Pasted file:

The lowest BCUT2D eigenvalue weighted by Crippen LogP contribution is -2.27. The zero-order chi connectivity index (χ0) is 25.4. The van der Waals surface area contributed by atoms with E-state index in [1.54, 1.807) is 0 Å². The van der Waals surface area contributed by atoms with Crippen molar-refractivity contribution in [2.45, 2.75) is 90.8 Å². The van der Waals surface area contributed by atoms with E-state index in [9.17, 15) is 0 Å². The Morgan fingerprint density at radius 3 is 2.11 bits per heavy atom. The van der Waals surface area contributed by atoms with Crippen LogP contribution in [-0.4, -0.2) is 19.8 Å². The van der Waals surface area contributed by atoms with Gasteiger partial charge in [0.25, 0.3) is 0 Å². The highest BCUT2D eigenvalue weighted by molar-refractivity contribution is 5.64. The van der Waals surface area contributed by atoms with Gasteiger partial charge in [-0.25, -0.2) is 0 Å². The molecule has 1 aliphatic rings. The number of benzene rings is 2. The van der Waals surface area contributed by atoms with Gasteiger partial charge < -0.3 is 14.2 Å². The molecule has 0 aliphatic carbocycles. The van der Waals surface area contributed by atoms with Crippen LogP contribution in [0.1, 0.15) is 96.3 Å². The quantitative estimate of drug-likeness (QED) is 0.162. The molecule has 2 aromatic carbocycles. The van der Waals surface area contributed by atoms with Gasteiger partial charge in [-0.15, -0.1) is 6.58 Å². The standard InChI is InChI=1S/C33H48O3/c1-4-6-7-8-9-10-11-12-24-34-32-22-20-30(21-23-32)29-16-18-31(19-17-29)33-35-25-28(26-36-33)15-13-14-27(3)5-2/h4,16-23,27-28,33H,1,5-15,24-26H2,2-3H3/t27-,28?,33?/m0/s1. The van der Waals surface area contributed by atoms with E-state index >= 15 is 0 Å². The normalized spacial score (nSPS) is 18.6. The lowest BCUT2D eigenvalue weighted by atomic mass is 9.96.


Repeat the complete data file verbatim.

The lowest BCUT2D eigenvalue weighted by Crippen LogP contribution is -2.27. The zero-order chi connectivity index (χ0) is 25.4. The van der Waals surface area contributed by atoms with E-state index in [1.54, 1.807) is 0 Å². The van der Waals surface area contributed by atoms with Crippen molar-refractivity contribution in [2.45, 2.75) is 90.8 Å². The van der Waals surface area contributed by atoms with E-state index in [9.17, 15) is 0 Å². The Morgan fingerprint density at radius 3 is 2.11 bits per heavy atom. The van der Waals surface area contributed by atoms with Crippen LogP contribution in [-0.4, -0.2) is 19.8 Å². The van der Waals surface area contributed by atoms with Gasteiger partial charge in [0.25, 0.3) is 0 Å². The highest BCUT2D eigenvalue weighted by molar-refractivity contribution is 5.64. The van der Waals surface area contributed by atoms with Gasteiger partial charge in [-0.25, -0.2) is 0 Å². The molecule has 1 aliphatic rings. The number of benzene rings is 2. The van der Waals surface area contributed by atoms with Gasteiger partial charge < -0.3 is 14.2 Å². The molecule has 0 aliphatic carbocycles. The van der Waals surface area contributed by atoms with Crippen LogP contribution in [0.1, 0.15) is 96.3 Å². The quantitative estimate of drug-likeness (QED) is 0.162. The molecule has 2 aromatic carbocycles. The van der Waals surface area contributed by atoms with Gasteiger partial charge in [-0.15, -0.1) is 6.58 Å². The standard InChI is InChI=1S/C33H48O3/c1-4-6-7-8-9-10-11-12-24-34-32-22-20-30(21-23-32)29-16-18-31(19-17-29)33-35-25-28(26-36-33)15-13-14-27(3)5-2/h4,16-23,27-28,33H,1,5-15,24-26H2,2-3H3/t27-,28?,33?/m0/s1. The van der Waals surface area contributed by atoms with E-state index >= 15 is 0 Å². The normalized spacial score (nSPS) is 18.6. The lowest BCUT2D eigenvalue weighted by atomic mass is 9.96.